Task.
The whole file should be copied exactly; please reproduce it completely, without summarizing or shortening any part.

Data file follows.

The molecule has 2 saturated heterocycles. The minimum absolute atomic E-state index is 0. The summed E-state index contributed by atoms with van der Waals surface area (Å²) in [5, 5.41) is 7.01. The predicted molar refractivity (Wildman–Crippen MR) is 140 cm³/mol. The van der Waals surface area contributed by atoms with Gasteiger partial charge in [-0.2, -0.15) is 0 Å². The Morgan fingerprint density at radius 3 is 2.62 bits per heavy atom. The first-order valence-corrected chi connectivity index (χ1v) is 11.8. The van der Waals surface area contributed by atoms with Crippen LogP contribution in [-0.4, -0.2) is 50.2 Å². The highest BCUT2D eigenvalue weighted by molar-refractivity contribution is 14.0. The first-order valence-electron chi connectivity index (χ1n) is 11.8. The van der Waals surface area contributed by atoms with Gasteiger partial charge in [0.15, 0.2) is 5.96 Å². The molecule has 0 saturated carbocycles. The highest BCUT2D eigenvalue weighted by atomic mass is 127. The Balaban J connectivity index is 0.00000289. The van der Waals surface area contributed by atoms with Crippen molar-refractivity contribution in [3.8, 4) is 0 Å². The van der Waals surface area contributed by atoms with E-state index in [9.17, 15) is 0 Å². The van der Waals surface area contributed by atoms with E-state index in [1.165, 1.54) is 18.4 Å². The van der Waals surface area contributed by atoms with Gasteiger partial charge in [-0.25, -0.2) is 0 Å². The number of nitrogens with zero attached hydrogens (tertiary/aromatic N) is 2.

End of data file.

The molecule has 2 saturated heterocycles. The minimum absolute atomic E-state index is 0. The summed E-state index contributed by atoms with van der Waals surface area (Å²) in [5, 5.41) is 7.01. The predicted molar refractivity (Wildman–Crippen MR) is 140 cm³/mol. The van der Waals surface area contributed by atoms with Gasteiger partial charge in [-0.2, -0.15) is 0 Å². The Morgan fingerprint density at radius 3 is 2.62 bits per heavy atom. The first-order valence-corrected chi connectivity index (χ1v) is 11.8. The van der Waals surface area contributed by atoms with Crippen LogP contribution in [-0.4, -0.2) is 50.2 Å². The highest BCUT2D eigenvalue weighted by molar-refractivity contribution is 14.0. The first-order valence-electron chi connectivity index (χ1n) is 11.8. The van der Waals surface area contributed by atoms with Gasteiger partial charge in [0.15, 0.2) is 5.96 Å². The molecule has 0 saturated carbocycles. The highest BCUT2D eigenvalue weighted by atomic mass is 127. The Balaban J connectivity index is 0.00000289. The van der Waals surface area contributed by atoms with Crippen molar-refractivity contribution in [3.8, 4) is 0 Å². The van der Waals surface area contributed by atoms with E-state index in [9.17, 15) is 0 Å². The van der Waals surface area contributed by atoms with E-state index in [1.165, 1.54) is 18.4 Å². The van der Waals surface area contributed by atoms with Gasteiger partial charge in [-0.25, -0.2) is 0 Å². The number of nitrogens with zero attached hydrogens (tertiary/aromatic N) is 2.